CJD presents with multifaceted clinical signs including ataxia, visual, pyramidal, myoclonus, limb apraxia, limb dystonia, sensory, parkinsonism, and corticobasal syndrome (CBS). In their effort to study the relationship between clinical pattern and cerebral glucose metabolism on [18F]fluoro-2-deoxy-D-glucose positron emission tomography (FDG-PET) in CJD, Renard et al. report hypometabolism in brain areas related to some specific signs (i.e., ataxia, visual signs, and CBS), in addition to lateralized frontal and parietal hypometabolism previously reported in CJD. [106]  

In addition to MRI and PET imaging to finding changes characteristic of prion disease, it is often prudent to obtain imaging (contrast CT scans) of the chest, abdomen, and pelvis in patients to rule out the possibility of a malignancy that could be producing a paraneoplastic syndrome.


Other Tests


During the course of sporadic CJD, most patients develop a characteristic finding on EEG with periodic or pseudoperiodic paroxysms of sharp waves or spikes on a slow background.

These periodic complexes have a sensitivity and specificity of 67% and 87%, respectively, on a single EEG. However, if repeated recordings are obtained, more then 90% of patients show periodic EEG abnormalities.

In vCJD, EEG does not show the typical changes observed in sporadic CJD, and findings often are normal.

Sleep studies

In cases of suspected sporadic fatal insomnia, video-polysomnography may be useful to confirm substantial reduction of total sleep time or disorganized sleep. [107]

Genetic testing

Though not yet routinely available or indicated, genetic testing to identify genetic risk loci associated with prionoses may become more common. Recent GWAS studies by Jones et al. have identified 41 single nucleotide polymorphisms at three loci associated with increased risk of spontaneous CJD. Associations at PRNP and GAL3ST1 are thought to alter protein sequences, while variants in STX6 are associated with increased transcript expression in the human brain. Interestingly, risk SNPs in STX6 are shared with progressive supranuclear palsy, suggesting that sCJD may share a common causal mechanism as prion-like disorders. [108]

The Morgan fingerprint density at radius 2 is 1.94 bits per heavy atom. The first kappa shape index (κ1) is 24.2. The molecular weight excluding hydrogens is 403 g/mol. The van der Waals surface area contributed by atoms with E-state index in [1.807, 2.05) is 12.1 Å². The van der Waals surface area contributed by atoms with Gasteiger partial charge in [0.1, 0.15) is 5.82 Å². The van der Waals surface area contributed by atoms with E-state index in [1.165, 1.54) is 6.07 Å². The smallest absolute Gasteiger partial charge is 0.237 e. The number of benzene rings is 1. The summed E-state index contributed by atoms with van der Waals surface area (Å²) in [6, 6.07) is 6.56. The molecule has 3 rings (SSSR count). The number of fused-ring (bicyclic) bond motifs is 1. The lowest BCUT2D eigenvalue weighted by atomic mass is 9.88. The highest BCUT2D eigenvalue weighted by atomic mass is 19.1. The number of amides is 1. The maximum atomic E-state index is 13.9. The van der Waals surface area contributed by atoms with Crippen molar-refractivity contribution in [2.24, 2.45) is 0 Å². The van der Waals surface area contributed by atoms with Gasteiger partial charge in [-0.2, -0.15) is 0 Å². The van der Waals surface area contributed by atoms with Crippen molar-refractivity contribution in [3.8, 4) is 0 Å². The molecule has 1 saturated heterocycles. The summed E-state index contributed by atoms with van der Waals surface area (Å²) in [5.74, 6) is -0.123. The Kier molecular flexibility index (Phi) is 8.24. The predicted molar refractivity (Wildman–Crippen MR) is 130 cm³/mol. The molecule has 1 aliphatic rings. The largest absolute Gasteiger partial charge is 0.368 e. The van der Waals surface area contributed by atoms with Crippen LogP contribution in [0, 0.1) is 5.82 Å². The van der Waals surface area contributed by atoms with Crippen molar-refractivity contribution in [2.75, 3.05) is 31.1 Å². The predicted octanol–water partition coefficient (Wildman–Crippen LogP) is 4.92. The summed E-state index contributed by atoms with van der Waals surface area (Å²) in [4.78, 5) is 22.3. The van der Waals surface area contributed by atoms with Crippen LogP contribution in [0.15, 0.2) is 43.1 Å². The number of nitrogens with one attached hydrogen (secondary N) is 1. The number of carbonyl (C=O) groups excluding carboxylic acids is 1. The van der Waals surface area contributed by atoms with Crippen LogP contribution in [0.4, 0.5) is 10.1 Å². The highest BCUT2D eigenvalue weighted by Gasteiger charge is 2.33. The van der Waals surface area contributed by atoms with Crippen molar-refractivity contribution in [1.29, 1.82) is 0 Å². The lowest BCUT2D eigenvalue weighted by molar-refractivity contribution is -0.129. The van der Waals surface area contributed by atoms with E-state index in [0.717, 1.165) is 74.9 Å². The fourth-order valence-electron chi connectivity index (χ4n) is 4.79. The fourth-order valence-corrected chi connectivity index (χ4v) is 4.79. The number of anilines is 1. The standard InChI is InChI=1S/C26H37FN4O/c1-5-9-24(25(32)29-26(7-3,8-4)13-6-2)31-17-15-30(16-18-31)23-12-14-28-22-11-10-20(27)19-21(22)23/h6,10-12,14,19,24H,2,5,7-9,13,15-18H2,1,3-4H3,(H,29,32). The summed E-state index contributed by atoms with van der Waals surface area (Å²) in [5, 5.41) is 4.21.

Perform lumbar puncture (LP) in all suspected cases.

  • Check the opening pressure.

  • Evaluate the cerebrospinal fluid (CSF) for cell count, protein, glucose, bacterial cultures, viral cultures, VDRL, cryptococcal antigen, and acid-fast bacilli (AFB).

  • CSF is typically normal in sporadic CJD, although the CSF protein may be elevated slightly (but never >100 mg/dL).

  • Test CSF for the 14-3-3 protein. The sensitivity and specificity of this test exceed 90%. Information on obtaining this test is found at National Prion Disease Pathology Surveillance Center. This test is performed free of charge at the National Prion Disease Pathology Surveillance Center.

  • Perform a brain biopsy if the diagnosis is in doubt and a potentially treatable cause must be ruled out.

Disease-associated prion proteins include both PrPC and PrPSc. To detect low levels of this disease marker in biological material with high sensitivity, reagents that can precipitate the disease-associated prion protein are vital. Rees et al report that among the range of minerals available for this purpose, silicon dioxide is unaffected by the PrPSc strain or host species and the method can be used to precipitate bovine BSE. [109] This method can also reliably concentrate protease-resistant ovine PrPSc (PrPres) and has increased detection sensitivity by more than 1,500-fold.

Different isolates from the same host species with transmissible spongiform encephalopathies (TSEs) may show different electrophoretic profiles, reflecting the existence of different prion strains. Experimental transmission of these atypical cases to various transgenic mouse lines has led to the recognition of a novel scrapie strain in sheep and goats, called Nor98, and of 2 variant strains of spongiform encephalopathy in cattle. [110]

In this study, streptomycin demonstrated its efficiency to detect PrPres both in the central nervous system and in the lymphoid tissue without practical difficulty and with rapid preparation. Because of its ability to act as a good agent for PrPSc examination in different tissues, recovery of PrPSc in biological fluids using streptomycin should open further perspectives of applications in CJD diagnostics. Streptomycin effects in vivo might thus also be questioned.



Clinical diagnosis is sometimes difficult (particularly in atypical sCJD cases such as MM2, MV2, VV1, or VV2 types) according to 6 phenotypes of sCJD divided by codon 129 polymorphisms of PrP (methionine/valine) and type of infectious PrP by Western blotting.